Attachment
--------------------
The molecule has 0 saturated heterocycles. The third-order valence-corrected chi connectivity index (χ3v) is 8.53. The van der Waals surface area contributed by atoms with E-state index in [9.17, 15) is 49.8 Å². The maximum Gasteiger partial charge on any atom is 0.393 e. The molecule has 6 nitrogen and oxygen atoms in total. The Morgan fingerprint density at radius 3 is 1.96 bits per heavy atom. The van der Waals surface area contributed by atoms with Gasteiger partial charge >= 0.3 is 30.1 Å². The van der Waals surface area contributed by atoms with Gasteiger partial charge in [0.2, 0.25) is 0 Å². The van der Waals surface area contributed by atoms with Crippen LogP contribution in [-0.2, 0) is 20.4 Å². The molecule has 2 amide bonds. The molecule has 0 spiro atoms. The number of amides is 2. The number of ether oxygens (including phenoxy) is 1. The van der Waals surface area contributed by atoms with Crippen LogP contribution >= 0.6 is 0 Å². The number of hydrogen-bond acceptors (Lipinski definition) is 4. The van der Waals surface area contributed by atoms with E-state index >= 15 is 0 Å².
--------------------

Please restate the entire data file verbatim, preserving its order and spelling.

The molecule has 0 saturated heterocycles. The third-order valence-corrected chi connectivity index (χ3v) is 8.53. The van der Waals surface area contributed by atoms with E-state index in [9.17, 15) is 49.8 Å². The maximum Gasteiger partial charge on any atom is 0.393 e. The molecule has 6 nitrogen and oxygen atoms in total. The Morgan fingerprint density at radius 3 is 1.96 bits per heavy atom. The van der Waals surface area contributed by atoms with Gasteiger partial charge >= 0.3 is 30.1 Å². The van der Waals surface area contributed by atoms with Gasteiger partial charge in [0.2, 0.25) is 0 Å². The van der Waals surface area contributed by atoms with Crippen LogP contribution in [-0.2, 0) is 20.4 Å². The molecule has 2 amide bonds. The molecule has 0 spiro atoms. The number of amides is 2. The number of ether oxygens (including phenoxy) is 1. The van der Waals surface area contributed by atoms with Crippen LogP contribution >= 0.6 is 0 Å². The number of hydrogen-bond acceptors (Lipinski definition) is 4. The van der Waals surface area contributed by atoms with E-state index >= 15 is 0 Å².